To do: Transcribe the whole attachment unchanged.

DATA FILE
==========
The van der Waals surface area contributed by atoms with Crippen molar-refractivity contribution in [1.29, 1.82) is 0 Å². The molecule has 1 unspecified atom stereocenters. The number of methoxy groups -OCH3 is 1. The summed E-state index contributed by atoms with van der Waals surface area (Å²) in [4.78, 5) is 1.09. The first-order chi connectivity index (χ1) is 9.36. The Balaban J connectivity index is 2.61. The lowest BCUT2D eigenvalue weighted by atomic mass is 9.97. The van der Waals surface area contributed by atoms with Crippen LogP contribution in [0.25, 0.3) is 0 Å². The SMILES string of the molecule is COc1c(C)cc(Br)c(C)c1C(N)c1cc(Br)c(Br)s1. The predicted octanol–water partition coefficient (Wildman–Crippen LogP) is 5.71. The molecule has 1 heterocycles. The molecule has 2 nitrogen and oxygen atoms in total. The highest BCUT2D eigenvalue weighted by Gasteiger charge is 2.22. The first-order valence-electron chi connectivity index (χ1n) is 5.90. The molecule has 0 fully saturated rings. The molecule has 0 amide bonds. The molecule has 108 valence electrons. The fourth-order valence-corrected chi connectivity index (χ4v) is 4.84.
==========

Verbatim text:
The van der Waals surface area contributed by atoms with Crippen molar-refractivity contribution in [1.29, 1.82) is 0 Å². The molecule has 1 unspecified atom stereocenters. The number of methoxy groups -OCH3 is 1. The summed E-state index contributed by atoms with van der Waals surface area (Å²) in [4.78, 5) is 1.09. The first-order chi connectivity index (χ1) is 9.36. The Balaban J connectivity index is 2.61. The lowest BCUT2D eigenvalue weighted by atomic mass is 9.97. The van der Waals surface area contributed by atoms with Crippen LogP contribution in [0.25, 0.3) is 0 Å². The SMILES string of the molecule is COc1c(C)cc(Br)c(C)c1C(N)c1cc(Br)c(Br)s1. The predicted octanol–water partition coefficient (Wildman–Crippen LogP) is 5.71. The molecule has 1 heterocycles. The molecule has 2 nitrogen and oxygen atoms in total. The highest BCUT2D eigenvalue weighted by Gasteiger charge is 2.22. The first-order valence-electron chi connectivity index (χ1n) is 5.90. The molecule has 0 fully saturated rings. The molecule has 0 amide bonds. The molecule has 108 valence electrons. The fourth-order valence-corrected chi connectivity index (χ4v) is 4.84.